Essex – It is with sadness and dismay that the Essex Region Conservation Authority advises the destruction of the notable Indigenous Signal Tree this past weekend at Maidstone Woods Conservation Area.
“It’s simply devastating that someone would destruct a tree of such cultural significance,” said Richard Wyma, ERCA’s General Manager. “We suspect someone set off fireworks in the tree’s hollow and that the tree was destroyed from the inside-out.”
Indigenous peoples used Signal Trees to point to all kinds of things: villages and camps, water sources and river fords, or to mark boundaries between different communities. Signal trees were formed by bending saplings down near the ground, and tying the leader (the main stem) to a rock or another tree with rawhide, grapevine or secured with heavy rocks. The lateral branch pointing directly upwards was retained while the rest were removed. Over time the tree settled into the bend, the rawhide was removed or withered away, and a ‘nose’ was often left to point the way. As the tree grew, the diameter of the main trunk remained larger than the lateral branch forming the crown. Over the decades, thousands of people have visited the Conservation Area and photographed this tree.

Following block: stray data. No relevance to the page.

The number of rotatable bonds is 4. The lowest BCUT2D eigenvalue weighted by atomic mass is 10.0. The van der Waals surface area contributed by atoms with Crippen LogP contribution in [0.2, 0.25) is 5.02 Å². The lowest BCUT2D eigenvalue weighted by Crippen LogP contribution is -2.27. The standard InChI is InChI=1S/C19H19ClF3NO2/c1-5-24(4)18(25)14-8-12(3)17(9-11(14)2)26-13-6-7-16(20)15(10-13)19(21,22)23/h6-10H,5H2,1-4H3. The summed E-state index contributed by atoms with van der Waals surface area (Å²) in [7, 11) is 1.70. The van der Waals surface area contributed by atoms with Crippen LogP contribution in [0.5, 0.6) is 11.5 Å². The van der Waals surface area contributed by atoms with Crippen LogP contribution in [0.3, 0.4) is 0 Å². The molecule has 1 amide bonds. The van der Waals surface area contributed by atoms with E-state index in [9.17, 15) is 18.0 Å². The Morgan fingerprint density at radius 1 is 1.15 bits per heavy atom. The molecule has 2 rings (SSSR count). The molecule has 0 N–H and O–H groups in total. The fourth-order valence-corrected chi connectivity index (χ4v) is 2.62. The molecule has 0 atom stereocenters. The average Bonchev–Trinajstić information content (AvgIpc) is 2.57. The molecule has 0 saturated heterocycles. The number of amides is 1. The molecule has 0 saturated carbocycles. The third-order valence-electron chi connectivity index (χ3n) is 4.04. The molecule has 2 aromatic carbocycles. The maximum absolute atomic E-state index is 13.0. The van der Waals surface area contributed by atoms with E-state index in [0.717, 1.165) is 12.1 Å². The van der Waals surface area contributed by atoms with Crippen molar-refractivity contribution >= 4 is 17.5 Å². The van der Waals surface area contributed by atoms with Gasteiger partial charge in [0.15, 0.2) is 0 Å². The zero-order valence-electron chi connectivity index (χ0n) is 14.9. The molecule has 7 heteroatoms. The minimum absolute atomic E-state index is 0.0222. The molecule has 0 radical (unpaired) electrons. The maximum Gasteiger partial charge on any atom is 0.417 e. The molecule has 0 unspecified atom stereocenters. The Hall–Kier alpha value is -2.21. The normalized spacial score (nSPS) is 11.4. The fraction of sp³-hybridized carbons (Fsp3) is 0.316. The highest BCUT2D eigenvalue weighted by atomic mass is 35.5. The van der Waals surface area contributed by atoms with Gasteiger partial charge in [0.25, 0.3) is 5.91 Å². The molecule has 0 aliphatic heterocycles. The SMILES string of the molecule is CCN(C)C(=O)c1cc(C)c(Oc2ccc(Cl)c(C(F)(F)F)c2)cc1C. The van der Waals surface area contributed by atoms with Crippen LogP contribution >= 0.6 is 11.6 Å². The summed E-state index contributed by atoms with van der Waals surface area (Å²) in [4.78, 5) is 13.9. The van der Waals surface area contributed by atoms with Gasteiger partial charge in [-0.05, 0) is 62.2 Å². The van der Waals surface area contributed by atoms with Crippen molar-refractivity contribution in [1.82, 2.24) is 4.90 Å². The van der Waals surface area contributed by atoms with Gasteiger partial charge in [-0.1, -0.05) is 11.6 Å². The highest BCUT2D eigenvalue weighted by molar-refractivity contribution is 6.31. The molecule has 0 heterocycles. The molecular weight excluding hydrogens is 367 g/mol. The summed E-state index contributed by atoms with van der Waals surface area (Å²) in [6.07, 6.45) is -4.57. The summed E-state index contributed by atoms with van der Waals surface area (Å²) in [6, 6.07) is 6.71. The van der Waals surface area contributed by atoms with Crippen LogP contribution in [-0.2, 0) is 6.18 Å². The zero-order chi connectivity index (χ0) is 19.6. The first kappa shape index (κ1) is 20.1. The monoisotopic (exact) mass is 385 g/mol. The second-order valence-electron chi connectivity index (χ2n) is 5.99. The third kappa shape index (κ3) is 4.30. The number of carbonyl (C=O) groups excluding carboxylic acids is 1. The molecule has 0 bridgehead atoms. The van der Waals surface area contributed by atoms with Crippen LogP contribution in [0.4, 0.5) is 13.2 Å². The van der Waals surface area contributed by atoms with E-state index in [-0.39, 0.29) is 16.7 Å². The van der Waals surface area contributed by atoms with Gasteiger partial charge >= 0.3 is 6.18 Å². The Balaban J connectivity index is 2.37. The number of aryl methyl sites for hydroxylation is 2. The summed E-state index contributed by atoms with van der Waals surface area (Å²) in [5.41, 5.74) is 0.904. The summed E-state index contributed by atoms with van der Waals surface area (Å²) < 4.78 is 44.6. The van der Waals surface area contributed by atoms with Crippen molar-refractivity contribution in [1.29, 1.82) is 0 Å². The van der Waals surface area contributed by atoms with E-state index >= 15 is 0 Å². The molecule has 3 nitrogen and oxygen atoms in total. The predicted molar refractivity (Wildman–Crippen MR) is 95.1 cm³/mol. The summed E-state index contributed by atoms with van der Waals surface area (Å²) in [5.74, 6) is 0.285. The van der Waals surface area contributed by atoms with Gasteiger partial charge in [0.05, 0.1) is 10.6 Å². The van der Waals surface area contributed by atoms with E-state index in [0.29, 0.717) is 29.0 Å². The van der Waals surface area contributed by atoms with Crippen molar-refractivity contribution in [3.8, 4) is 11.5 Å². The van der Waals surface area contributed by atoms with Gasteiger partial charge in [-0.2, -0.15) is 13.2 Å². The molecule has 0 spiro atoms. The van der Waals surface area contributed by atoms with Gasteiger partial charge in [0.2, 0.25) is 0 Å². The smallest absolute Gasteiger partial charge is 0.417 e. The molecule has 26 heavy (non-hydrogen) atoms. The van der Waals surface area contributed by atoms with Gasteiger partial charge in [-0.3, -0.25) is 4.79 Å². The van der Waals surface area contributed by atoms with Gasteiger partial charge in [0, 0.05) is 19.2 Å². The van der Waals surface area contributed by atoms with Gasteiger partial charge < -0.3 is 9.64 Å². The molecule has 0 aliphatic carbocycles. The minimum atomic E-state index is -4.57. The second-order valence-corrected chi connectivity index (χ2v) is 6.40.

“Though common in pre-settlement times, most are now lost to habitat destruction and the practice of removing ill-formed trees in woodlots,” Wyma added. “The remaining ones are among the most important heritage trees around, and we are truly saddened by its loss.”
If anyone has information about the destruction of this tree, they are encouraged to contact their local police non-emergency number.
For more than four decades, Essex Region Conservation has been sustaining and enriching the environment of the Windsor-Essex-Pelee Island region to ensure it is the Place for Life.
Danielle Breault Stuebing
Director, Communications & Outreach Services
519-776-5209 ext. 352